March 1, 2011 at 12:33 pm |
  12. DavidB

    There is a tidal wave of irony in christians calling something a "false doctrine" in this day and age. These people deny the obvious evidence of evolution, a 4 billion year old earth, and the ambivalence of the laws of the universe to "human sin". Global warming is coming and Jesus is not. How much further into sand can you all stick your heads?

    March 1, 2011 at 11:09 am |
    • Christopher

      An increasingly fewer number of Christians believe that evolution did not occur. Most of us believe everything that is true, and we can see the overwhelming scientific evidence in favor of evolution.

      March 1, 2011 at 11:20 am |
  13. Hmmmm

    I for one do not base my own moral and spiritaul beliefs on any text written in a dead language and repeatedly translated over multiple millenia. I remember playing the telephone game in kendergarden....do any of you?

    March 1, 2011 at 11:08 am |
    • sargeanton

      The Dead Sea Scrolls proved that the message has NOT changed over the millenia. Get a clue.

      March 1, 2011 at 11:18 am |
  14. Cletus

    You don't need Jesus, the Pope, or anyone to mediate between you and your creator. Just sayin.

    March 1, 2011 at 11:08 am |
  15. Pauline


    March 1, 2011 at 11:07 am |
  16. Gustav Malloy

    It's silly to get upset over variances in what people believe. Your beliefs are personal, and shouldn't be forced upon, or affected by anyone else.

    It's also frustrating to see all the people poo-pooing any kind of religion because they feel they are too "smart" for it. Nobody has all the answers to the universe. At least religious people aknowledge that.

    God = Science, Science = God

    March 1, 2011 at 11:06 am |
    • Kannon

      Excuse me? Did I misread that?

      "Nobody has all the answers to the universe. At least religious people aknowledge that."

      I've seen very few people of faith acknowledge that considering that they consider the bible universal truth and believe they understand everything through God. Frequently the theist position is to attack scientists because scientists do not claim to know everything.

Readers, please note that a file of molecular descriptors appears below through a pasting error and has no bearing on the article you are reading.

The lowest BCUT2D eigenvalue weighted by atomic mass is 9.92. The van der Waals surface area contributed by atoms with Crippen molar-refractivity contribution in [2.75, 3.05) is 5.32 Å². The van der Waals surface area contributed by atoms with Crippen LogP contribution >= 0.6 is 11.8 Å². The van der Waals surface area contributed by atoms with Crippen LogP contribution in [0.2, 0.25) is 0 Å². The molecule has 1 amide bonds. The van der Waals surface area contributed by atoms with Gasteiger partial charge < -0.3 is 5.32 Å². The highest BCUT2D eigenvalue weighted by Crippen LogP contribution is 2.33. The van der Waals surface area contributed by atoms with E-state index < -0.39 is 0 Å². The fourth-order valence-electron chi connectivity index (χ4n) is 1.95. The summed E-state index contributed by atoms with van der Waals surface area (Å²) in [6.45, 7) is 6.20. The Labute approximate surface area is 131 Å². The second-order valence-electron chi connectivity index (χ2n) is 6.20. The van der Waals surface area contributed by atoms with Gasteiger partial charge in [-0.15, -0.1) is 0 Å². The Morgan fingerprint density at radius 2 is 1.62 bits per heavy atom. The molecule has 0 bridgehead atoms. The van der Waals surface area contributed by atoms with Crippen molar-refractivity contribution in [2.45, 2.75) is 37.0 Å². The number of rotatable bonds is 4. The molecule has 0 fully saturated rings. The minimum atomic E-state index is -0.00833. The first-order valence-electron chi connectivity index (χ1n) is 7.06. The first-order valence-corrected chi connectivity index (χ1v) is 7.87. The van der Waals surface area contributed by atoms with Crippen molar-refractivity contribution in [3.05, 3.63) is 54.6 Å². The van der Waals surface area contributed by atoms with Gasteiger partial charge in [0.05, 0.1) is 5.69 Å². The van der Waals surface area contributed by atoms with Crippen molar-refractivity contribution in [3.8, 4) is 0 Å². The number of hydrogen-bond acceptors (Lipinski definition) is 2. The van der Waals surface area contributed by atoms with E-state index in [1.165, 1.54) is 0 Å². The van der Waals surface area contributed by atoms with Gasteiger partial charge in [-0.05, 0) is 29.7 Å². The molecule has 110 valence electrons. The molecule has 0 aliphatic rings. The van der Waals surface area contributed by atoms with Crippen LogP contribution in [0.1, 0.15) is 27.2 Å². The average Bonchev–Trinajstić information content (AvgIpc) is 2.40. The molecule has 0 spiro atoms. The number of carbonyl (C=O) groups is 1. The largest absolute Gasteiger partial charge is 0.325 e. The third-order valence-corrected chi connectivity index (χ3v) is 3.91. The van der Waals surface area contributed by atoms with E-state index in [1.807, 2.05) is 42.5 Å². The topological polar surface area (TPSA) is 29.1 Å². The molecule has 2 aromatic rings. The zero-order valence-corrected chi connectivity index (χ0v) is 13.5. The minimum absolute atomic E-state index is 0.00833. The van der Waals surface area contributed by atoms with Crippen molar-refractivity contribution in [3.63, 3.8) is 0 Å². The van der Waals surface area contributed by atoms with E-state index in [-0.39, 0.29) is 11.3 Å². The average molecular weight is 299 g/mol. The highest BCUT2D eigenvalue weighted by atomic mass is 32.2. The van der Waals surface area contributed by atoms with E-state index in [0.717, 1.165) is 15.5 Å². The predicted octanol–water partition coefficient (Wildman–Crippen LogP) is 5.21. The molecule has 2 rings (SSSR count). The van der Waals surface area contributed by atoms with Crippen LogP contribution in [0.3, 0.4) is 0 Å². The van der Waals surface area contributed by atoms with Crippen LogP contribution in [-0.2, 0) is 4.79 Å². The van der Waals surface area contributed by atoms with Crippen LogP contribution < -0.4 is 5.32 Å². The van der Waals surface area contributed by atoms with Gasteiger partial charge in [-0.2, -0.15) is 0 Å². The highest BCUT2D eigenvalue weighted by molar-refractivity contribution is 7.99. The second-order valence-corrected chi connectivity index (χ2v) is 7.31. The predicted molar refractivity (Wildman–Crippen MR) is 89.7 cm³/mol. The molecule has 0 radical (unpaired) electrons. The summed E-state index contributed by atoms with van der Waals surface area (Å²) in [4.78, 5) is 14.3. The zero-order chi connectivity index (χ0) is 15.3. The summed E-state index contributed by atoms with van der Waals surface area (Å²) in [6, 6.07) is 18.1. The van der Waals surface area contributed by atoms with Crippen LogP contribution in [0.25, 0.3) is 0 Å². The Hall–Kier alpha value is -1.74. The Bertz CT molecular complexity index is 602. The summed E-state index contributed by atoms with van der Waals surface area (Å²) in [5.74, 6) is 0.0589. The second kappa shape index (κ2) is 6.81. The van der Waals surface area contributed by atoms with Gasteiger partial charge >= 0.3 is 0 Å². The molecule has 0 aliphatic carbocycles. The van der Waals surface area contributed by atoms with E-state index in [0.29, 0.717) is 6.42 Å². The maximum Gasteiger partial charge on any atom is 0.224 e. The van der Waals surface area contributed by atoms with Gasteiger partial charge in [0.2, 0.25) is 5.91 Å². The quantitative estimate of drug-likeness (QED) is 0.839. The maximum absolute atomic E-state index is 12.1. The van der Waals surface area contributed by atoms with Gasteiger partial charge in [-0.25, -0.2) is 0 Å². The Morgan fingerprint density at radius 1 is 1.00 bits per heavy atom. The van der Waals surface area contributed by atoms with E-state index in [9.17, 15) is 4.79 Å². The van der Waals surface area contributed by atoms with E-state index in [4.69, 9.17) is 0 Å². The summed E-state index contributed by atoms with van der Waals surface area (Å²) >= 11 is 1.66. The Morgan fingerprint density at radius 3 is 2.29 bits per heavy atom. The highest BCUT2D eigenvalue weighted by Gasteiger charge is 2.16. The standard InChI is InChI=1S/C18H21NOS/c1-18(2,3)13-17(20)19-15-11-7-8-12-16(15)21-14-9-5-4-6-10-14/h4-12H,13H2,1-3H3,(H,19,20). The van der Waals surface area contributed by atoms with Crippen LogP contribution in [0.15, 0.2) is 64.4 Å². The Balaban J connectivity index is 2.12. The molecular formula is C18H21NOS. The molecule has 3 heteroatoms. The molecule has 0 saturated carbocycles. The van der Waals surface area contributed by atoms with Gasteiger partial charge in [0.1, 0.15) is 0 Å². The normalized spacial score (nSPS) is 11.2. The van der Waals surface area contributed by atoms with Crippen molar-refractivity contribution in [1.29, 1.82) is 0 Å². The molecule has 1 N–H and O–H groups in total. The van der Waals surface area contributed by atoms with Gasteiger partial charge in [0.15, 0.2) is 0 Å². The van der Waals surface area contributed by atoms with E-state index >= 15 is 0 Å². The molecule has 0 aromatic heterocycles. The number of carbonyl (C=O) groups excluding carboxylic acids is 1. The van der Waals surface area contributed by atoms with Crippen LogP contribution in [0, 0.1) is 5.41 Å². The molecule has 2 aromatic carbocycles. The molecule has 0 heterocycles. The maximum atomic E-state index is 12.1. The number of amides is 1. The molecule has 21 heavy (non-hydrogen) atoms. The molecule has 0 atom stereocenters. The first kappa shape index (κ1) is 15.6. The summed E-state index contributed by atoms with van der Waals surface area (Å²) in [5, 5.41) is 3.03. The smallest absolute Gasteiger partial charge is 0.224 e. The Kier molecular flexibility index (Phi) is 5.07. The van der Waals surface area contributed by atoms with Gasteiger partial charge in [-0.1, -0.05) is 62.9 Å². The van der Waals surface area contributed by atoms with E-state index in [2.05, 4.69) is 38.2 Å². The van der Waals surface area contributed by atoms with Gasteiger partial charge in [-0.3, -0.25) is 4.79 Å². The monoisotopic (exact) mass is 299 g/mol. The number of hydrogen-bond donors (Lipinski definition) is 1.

March 1, 2011 at 11:14 am |
    • Dave

      Here, Here!! Very well said!

      March 1, 2011 at 11:19 am |
  17. bookshrink

    With respect to Mr. Taylor: How do you know you're not the false prophet?

    March 1, 2011 at 11:06 am |
  18. Kannon

    My unicorns are better than your unicorns! According to my book on unicorns, they can't have blue fur, only pink and white!

    March 1, 2011 at 11:06 am |
    • John Richardson

      Blasphemy! My unicorns are blue!!!

      March 1, 2011 at 11:19 am |
    • Kannon

      How can I express my discontent with what you said in an incendiary fashion? I know.

      You John, are a HERETIC!

      March 1, 2011 at 11:39 am |
  19. Hypatia

    Another fairy tale and the purveryors of the first fairy tale are upset. Awwwwww! Y'know, this sounds just like a bunch of teenaged girls battling over Team Edward or Team Jacob....

    March 1, 2011 at 11:05 am |
  20. fred Pickles

    Shannon: your long argument starts with false teaching in the first sentence. Read the Bible. It says only God is Eternal. Eternal life is a gift that comes to believers after the resurrection on the Lord's Day. Nowhere does it say we are eternal souls.

    March 1, 2011 at 11:04 am |
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About this blog

The CNN Belief Blog covers the faith angles of the day's biggest stories, from breaking news to politics to entertainment, fostering a global conversation about the role of religion and belief in readers' lives. It's edited by CNN's Daniel Burke with contributions from Eric Marrapodi and CNN's worldwide news gathering team.